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6-Mercaptopurine: Cytotoxicity and biochemical pharmacology in human malignant T-lymphoblasts

Authors
Journal
Biochemical Pharmacology
0006-2952
Publisher
Elsevier
Publication Date
Volume
45
Issue
7
Identifiers
DOI: 10.1016/0006-2952(93)90045-x
Disciplines
  • Medicine

Abstract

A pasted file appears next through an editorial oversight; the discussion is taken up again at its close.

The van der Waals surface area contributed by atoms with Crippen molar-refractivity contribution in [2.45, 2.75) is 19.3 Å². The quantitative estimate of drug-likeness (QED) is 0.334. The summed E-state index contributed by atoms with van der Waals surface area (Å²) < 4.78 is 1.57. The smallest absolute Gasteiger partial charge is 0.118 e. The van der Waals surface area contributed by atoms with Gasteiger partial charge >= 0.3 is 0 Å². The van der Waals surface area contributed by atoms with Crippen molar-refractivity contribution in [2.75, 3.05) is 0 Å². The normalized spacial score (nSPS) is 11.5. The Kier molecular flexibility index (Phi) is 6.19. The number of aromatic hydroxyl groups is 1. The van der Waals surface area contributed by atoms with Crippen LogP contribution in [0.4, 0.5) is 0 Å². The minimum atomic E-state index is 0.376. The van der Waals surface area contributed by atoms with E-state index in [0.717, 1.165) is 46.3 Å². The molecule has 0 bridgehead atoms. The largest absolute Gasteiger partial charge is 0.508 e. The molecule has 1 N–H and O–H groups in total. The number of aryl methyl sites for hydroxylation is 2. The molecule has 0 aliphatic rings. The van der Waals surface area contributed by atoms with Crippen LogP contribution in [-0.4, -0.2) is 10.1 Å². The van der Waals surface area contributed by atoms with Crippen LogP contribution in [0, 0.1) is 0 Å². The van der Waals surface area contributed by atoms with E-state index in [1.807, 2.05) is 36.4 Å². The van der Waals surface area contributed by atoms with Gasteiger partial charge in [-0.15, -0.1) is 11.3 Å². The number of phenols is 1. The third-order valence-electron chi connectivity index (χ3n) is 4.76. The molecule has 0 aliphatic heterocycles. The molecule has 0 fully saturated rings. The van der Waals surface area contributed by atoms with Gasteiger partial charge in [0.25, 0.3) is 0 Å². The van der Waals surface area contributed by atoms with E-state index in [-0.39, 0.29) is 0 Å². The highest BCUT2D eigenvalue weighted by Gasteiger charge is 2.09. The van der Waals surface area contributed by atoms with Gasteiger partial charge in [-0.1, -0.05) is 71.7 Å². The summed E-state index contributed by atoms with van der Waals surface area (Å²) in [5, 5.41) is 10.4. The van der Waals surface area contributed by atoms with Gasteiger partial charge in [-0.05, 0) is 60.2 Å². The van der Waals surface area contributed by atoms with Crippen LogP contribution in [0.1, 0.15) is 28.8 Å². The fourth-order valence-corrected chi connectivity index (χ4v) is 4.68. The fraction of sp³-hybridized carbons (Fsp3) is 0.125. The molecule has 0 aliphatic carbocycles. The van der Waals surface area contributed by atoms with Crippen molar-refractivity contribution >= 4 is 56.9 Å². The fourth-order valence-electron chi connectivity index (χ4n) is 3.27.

Abstract The effects of prolonged exposure to 2 and 10 μM 6-mercaptopurine (6MP) in the human lymphoblastic T-cell line MOLT-4 were studied with respect to cell-kinetic parameters, phosphoribosyi pyrophosphate (PRPP) and purine ribonucleotide levels, formation of 6MP-nucleotides, especially methyl-thio-IMP (Me-tIMP), DNA and RNA synthesis ([ 32P] incorporation), and [8- 14C]6MP incorporation into newly synthesized DNA and RNA. The results provided new insights into the complex mechanism of action of 6MP in human malignant lymphoblasts. Exposure to 2 μM 6MP resulted in a rapid inhibition of purine de novo synthesis (PDNS) by increased levels of Me-tIMP, resulting in increased PRPP levels and decreased purine ribonucleotides, affecting cell growth and clonal growth, and less cell death. DNA synthesis decreased, associated with an increasing delay of cells in S phase. Incorporation of thioguanine nucleotides into newly synthesized DNA resulted in an increasing arrest of cells in G 2 + M phase. RNA synthesis, initially decreased, recovered partially, associated with a recovery of purine ribonucleotides. New formation of 6MP-nucleotides (tIMP) was only detected within the first 24 hr, and 6MP levels in the culture medium were already undetectable after 6 hr of exposure to 2 μm, indicating a high rate of incorporation and complete conversion of 6MP within this period. Incorporation of 6MP-nucleotides into DNA was 5 times as high as incorporation into RNA. Exposure to 10μM 6MP resulted in early cytotoxicity at 24 hr, associated with a complete inhibition of PDNS by a large pool of Me-tIMP and lower levels of purine ribonucleotides as compared to 2 μM 6MP. A more severe delay of cells in S phase was associated with an inhibition of DNA synthesis to 14% of control within the first 24 hr, and an arrest in G 2 + M phase. Further increasing levels of Me-tIMP caused an arrest of cells and late cytotoxicity in S phase at 48 hr, preventing further progression into G 2 + M phase. Our data suggest that inhibition of PDNS due to Me-tIMP is a crucial event in the mechanism of 6MP cytotoxicity. It is responsible for decreased RNA synthesis and decreased availability of natural deoxy ribonucleotides, causing a delay of DNA synthesis in S phase. This enhances incorporation of 6MP as thioguanine nucleotides into DNA in the S phase and subsequent late cytotoxicity in the G 2 phase. However, with high concentrations of 6MP, the large pool of Me-tIMP causes severe reduction of natural deoxyribonucleotides in lymphoblasts with an active PDNS. This is responsible for pronounced inhibition of DNA synthesis and early cytotoxicity in the S phase.

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